Audi’s new A1 supermini is poised to become the biggest-selling model in the firm’s history following its UK launch this October. Priced from around £14,000, the A1 will provide Ingolstadt with a direct rival to the popular Mini Cooper.
The A1 was first seen as the metroproject quattro concept at the Tokyo motor show in October 2007; the production car features many of the same styling cues. From launch, two petrol and two diesel engines will be available, all of them featuring direct injection technology and turbocharging.
Audi claims the A1 is the sportiest and most luxurious car in its class, and has provided the car with a glut of standard kit plus Mini-style customisable options. Following the three-door hatch will be five-door Sportback and cabriolet models, as well as a Cooper S-rivalling S1.
Audi is pitching the A1 as the “sportiest car in its class” featuring “unique and modern” design. The front end is little changed from the original concept. Most striking are the LED daytime running lights, which feature the ‘wing’ design from the larger A8 and R8 Audis. The concept’s large, trapezoid single-frame front grille is retained. S-line models get more pronounced front foglights.
Audi claims the car will be the most aerodynamic in its class, with a drag coefficient of 0.32. The A1 has short overhangs, a high beltline and a roof spoiler that all contribute to its sporty stance. Its wheel arches can house up to 18-inch alloys.
The sloping C-pillars give the A1 a coupé-like profile. These elements and the roof arch can be specified in a contrasting colour to the rest of the bodywork. Wedge-shaped, single-piece lights feature on the rear hatch, using LEDs as standard. Twin exhaust tips are available with selected engines, and all models get an integrated black rear diffuser. Audi will offer the car with a choice of 10 exterior colours.
Audi is keen to point out just how ‘upmarket’ the A1’s interior is for a supermini, and the cabin is where you’ll find most of the new car’s Mini-style customisable options. The interior styling has been inspired by the wings of an aeroplane and its four air vents are said to resemble the turbines of a jet.
Three trim levels are set to be offered to British buyers at launch: standard, Sport and S-line. Sports seats are standard on Sport models and above, and leather seats are available as an option.
Other options include an LED interior light package, heated seats and leather trim for the steering wheel and centre console. Optional trim colours include a striking wasabi green, but white, red, beige and violet can also be specified.
Audi’s MMI infotainment system — found in models higher up the range — is another option in the A1. This top-of-the-range system is controlled using a centre console-mounted joystick, and includes features such as a 3D navigation system, 20Gb of storage for music files and iPod and Bluetooth connectivity. This information is displayed on a 6.5-inch TFT screen, which rises out of the top of the dash.
Boot space is 267 litres with the rear seats up and 920 litres with the split rear bench folded down. This compares with the Mini’s figures of 160 litres and 680 litres.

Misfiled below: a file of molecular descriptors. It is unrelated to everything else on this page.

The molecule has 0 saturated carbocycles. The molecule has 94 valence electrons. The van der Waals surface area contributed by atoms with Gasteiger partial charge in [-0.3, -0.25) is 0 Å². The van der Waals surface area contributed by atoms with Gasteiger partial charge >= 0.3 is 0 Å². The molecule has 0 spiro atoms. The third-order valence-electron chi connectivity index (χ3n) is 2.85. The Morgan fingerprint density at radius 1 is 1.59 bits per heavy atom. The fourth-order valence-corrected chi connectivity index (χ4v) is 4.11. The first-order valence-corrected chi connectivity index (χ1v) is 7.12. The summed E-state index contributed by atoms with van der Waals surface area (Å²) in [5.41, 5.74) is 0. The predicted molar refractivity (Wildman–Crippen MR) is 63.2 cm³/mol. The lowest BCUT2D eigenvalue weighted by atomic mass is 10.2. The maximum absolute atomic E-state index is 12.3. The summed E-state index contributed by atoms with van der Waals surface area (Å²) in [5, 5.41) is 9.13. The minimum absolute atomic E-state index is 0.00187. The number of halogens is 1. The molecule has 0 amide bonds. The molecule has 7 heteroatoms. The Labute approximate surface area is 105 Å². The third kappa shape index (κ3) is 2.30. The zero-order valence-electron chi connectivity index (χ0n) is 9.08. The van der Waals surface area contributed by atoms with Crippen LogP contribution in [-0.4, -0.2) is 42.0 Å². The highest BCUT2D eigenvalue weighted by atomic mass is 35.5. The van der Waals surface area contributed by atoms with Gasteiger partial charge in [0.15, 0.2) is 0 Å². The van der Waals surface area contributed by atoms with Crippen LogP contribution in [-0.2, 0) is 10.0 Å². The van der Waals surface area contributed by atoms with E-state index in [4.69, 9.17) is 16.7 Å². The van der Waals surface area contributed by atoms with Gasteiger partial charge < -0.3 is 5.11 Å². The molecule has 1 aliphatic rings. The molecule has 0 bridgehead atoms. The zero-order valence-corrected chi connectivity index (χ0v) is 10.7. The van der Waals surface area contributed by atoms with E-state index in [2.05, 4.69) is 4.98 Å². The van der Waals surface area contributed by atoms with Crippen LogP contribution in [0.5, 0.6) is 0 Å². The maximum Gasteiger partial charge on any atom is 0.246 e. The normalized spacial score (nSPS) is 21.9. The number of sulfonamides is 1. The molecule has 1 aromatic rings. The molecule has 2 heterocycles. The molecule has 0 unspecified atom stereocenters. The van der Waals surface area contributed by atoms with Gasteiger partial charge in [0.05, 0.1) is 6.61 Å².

Engineering and tech
The front-wheel-drive A1 will share its steel-based platform with the Volkswagen Polo, Seat Ibiza and Skoda Fabia. But the MacPherson strut front and torsion beam rear suspension systems have been tuned to provide the A1 with what Audi claims are more distinct and engaging dynamics than its siblings. Sport and S-line models come with a tuned sports set-up. The steering is electro-hydraulic.
The A1 is 3950mm long, 1740mm wide and 1420mm high. These external dimensions mean it is longer, wider and taller than the Mini. But its 2470mm wheelbase is only 3mm longer than its chief rival’s so, as in a Mini, rear leg room is likely to be tight. Audi says that at 1045kg, the A1 is the lightest car in its class. The Mini weighs in at 1135kg.
All A1s get an ESP system with a built-in electronic differential lock. This aims to reduce understeer and improve traction by braking an inside front wheel when it detects a large load while cornering. Excess torque is then channelled to the outside wheel to apply more power to the road.
The A1’s flagship engine is the 120bhp 1.4 TFSI petrol unit. It takes the car from 0-62mph in 9.2sec and on to a top speed of 124mph. This engine is available with the dual-clutch seven-speed S-tronic gearbox, which comes with optional paddle shifters and shaves 0.1sec off the 0-62mph time. But its main benefit is to fuel economy, which improves by 3.1mpg over the six-speed manual car’s, to 55.4mpg.
The entry-level petrol engine is the 85bhp 1.2 TFSI unit. With this engine the A1 returns 55.4mpg and emits 119g/km of CO2.
Audi’s 1.6 TDI engine is available in two states of tune in the A1. The more powerful version produces 104bhp and offers fuel economy of 72.4mpg. The lower-powered 89bhp diesel’s economy is even better, at 74.3mpg, and its CO2 emissions of 99g/km ensure it qualifies for free road tax.
All A1s get stop-start and an energy recuperation system that stores energy lost under braking in the battery.
The A1’s expected £14,000 starting price is only slightly higher than that of the base Mini Cooper (£13,715), and the rest of the range will be priced to compete model for model with the Mini.
Production of the A1 will get under way in Brussels shortly.